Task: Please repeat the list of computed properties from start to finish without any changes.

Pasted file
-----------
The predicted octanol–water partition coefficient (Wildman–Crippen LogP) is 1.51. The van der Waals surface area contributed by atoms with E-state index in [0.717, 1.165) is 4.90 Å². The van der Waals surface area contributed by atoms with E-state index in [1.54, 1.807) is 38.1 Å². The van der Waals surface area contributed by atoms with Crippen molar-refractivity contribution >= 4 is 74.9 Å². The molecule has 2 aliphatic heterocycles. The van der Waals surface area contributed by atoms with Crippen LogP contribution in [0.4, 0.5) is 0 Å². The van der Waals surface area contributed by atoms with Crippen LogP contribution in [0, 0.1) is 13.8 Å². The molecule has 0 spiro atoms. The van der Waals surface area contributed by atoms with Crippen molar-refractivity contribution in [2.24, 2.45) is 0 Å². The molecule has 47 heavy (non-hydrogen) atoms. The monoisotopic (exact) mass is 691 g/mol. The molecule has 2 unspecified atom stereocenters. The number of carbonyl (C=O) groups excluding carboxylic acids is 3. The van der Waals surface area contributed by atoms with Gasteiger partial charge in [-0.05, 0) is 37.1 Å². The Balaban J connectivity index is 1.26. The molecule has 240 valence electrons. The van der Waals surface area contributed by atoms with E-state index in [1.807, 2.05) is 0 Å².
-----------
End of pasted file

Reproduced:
The predicted octanol–water partition coefficient (Wildman–Crippen LogP) is 1.51. The van der Waals surface area contributed by atoms with E-state index in [0.717, 1.165) is 4.90 Å². The van der Waals surface area contributed by atoms with E-state index in [1.54, 1.807) is 38.1 Å². The van der Waals surface area contributed by atoms with Crippen molar-refractivity contribution >= 4 is 74.9 Å². The molecule has 2 aliphatic heterocycles. The van der Waals surface area contributed by atoms with Crippen LogP contribution in [0.4, 0.5) is 0 Å². The van der Waals surface area contributed by atoms with Crippen LogP contribution in [0, 0.1) is 13.8 Å². The molecule has 0 spiro atoms. The van der Waals surface area contributed by atoms with Crippen molar-refractivity contribution in [2.24, 2.45) is 0 Å². The molecule has 47 heavy (non-hydrogen) atoms. The monoisotopic (exact) mass is 691 g/mol. The molecule has 2 unspecified atom stereocenters. The number of carbonyl (C=O) groups excluding carboxylic acids is 3. The van der Waals surface area contributed by atoms with Gasteiger partial charge in [-0.05, 0) is 37.1 Å². The Balaban J connectivity index is 1.26. The molecule has 240 valence electrons. The van der Waals surface area contributed by atoms with E-state index in [1.807, 2.05) is 0 Å².